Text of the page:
The thing about emails is that they live forever -- and can come back to bite you in the rear.
Such was the case Wednesday when John Kupper, a top political advisor to Mayor Rahm Emanuel, fired off a message to Chicago Tribune reporters wherein he suggested some unflattering story ideas about Cook County Board President Toni Preckwinkle, a potential contender to run against Emanuel in 2015.
"This morning, of my own volition and without consulting anyone, I sent what I considered a private email to a couple of Tribune reporters complaining about a story they wrote and what I believe to be generally unfair reporting about Mayor Emanuel," he said in a statement.
"I regret any discomfort that I have created for Mayor Emanuel, County Board President Preckwinkle or anyone associated with their offices," he continued, vowing: "From now on, I’ll keep my media criticisms to myself."
Kupper's offending email arrived in Tribune inboxes after the paper published a story on complaints by Troy LaRaviere -- the well-regarded principal of North Side public school Blaine Elementary -- that Emanuel squashed disagreement over his education agenda and strong-armed principals into supporting divisive decisions like shuttering nearly 50 schools last year.
LaRaviere came out swinging in a Sun-Times op-ed this past weekend, pointing a finger at Emanuel for "insulting" behavior toward CPS principals who question his policies. His personal blog has become a destination for CPS insiders to vent about problems with City Hall.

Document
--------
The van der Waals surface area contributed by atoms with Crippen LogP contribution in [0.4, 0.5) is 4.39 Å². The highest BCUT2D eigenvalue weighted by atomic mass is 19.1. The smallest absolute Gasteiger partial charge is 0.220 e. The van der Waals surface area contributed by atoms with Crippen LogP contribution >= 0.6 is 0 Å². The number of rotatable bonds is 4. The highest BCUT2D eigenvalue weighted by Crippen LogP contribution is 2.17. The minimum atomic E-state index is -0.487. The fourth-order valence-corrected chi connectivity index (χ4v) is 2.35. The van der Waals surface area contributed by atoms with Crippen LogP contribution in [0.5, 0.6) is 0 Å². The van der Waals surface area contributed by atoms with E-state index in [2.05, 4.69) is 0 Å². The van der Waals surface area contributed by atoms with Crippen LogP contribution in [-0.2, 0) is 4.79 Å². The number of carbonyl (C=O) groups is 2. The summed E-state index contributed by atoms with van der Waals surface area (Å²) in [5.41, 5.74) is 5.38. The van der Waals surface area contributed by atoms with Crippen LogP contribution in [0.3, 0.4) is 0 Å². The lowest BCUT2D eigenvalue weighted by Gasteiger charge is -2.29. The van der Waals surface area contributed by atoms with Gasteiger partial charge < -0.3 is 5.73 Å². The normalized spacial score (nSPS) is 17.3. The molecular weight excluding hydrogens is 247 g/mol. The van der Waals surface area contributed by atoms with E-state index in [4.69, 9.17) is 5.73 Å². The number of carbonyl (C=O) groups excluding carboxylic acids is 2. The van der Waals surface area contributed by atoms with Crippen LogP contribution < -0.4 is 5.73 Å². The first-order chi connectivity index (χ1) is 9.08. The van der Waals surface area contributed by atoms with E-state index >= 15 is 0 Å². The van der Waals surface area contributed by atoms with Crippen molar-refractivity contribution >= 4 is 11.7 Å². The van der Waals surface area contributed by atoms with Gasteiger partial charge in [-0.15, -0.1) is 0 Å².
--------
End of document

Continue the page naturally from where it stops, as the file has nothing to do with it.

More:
In a press conference Wednesday, the mayor said he's open to hearing principals' ideas and gripes, saying: "My attitude is, 'We want to hear about it if there are any concerns.'"
According to the Sun-Times, which ran another article on the LaRaviere-led principal rebellion, a fired-up Kupper sent the paper a email earlier this week, writing: "First, this guy got a full page in the Sun-Times on Saturday. Now, a story as well? When does he get a column?”
Kupper complained that the Sun-Times only quoted "four disgrunted principals" out of the 600-plus within the district. "My daughter’s professors at Medill would label this 'selective reporting,'" he said in his message.
The Tribune, meanwhile, theorizes that Kupper's reach-out to several of its journalists was a tactic to discourage Preckwinkle from running for mayor. During Wednesday's press conference, Emanuel waved off a question on whether the Kupper email was driven by anxiety over a showdown with Preckwinkle, whose popularity among city progressives could give the politically-and-financially connected hothead a run for his money.
"I trust her when she said multiple times she's not running. I think she's a person of her word," he said.
Preckwinkle, however, wasn't going out of her way to praise Emanuel in her appearance on WTTW's "My Chicago." Asked whether the two get along, she took a long pause and then answered: "We work together."
In response to the Trib's Kupper report, the county president's campaign consultant, Ken Snyder, sniped: "I think the mayor would serve Chicagoans a lot better if he focused less on opposition research and more on doing his job."
Let this be a teaching moment: If you're going to throw somebody under the bus on behalf of your boss, who just so happens to be the Mayor of Chicago, then you might want to clear it with him first -- especially when "oppo" tactics involve shooting angry emails to two major newspapers that have all but declared war on Emanuel.
It's a competitive media marketplace, and Kupper's botched attempts at digital damage control had the unintended effect of serving up extra e-fodder for the papers' "Rahm is losing control of the city" narrative.
In other words, think before you hit "send." (Beyonce's publicist recently learned this the hard way.)